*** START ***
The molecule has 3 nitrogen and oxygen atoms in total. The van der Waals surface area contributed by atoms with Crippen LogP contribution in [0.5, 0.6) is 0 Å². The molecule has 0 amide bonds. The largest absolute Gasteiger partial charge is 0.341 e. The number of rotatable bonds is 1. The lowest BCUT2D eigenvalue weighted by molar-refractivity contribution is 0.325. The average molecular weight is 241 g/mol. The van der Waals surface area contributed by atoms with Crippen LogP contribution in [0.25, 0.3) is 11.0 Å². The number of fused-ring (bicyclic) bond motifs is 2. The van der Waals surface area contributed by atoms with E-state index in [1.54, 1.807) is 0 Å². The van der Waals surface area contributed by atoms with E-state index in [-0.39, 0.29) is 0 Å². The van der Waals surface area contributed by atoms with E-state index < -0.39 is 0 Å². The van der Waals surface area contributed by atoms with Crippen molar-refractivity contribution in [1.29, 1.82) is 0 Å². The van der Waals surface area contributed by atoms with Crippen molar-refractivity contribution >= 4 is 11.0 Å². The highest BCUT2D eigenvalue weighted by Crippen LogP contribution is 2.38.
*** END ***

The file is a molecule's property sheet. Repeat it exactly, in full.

The molecule has 3 nitrogen and oxygen atoms in total. The van der Waals surface area contributed by atoms with Crippen LogP contribution in [0.5, 0.6) is 0 Å². The molecule has 0 amide bonds. The largest absolute Gasteiger partial charge is 0.341 e. The number of rotatable bonds is 1. The lowest BCUT2D eigenvalue weighted by molar-refractivity contribution is 0.325. The average molecular weight is 241 g/mol. The van der Waals surface area contributed by atoms with Crippen LogP contribution in [0.25, 0.3) is 11.0 Å². The number of fused-ring (bicyclic) bond motifs is 2. The van der Waals surface area contributed by atoms with E-state index in [1.54, 1.807) is 0 Å². The van der Waals surface area contributed by atoms with E-state index in [-0.39, 0.29) is 0 Å². The van der Waals surface area contributed by atoms with E-state index < -0.39 is 0 Å². The van der Waals surface area contributed by atoms with Crippen molar-refractivity contribution in [1.29, 1.82) is 0 Å². The van der Waals surface area contributed by atoms with Crippen molar-refractivity contribution >= 4 is 11.0 Å². The highest BCUT2D eigenvalue weighted by Crippen LogP contribution is 2.38.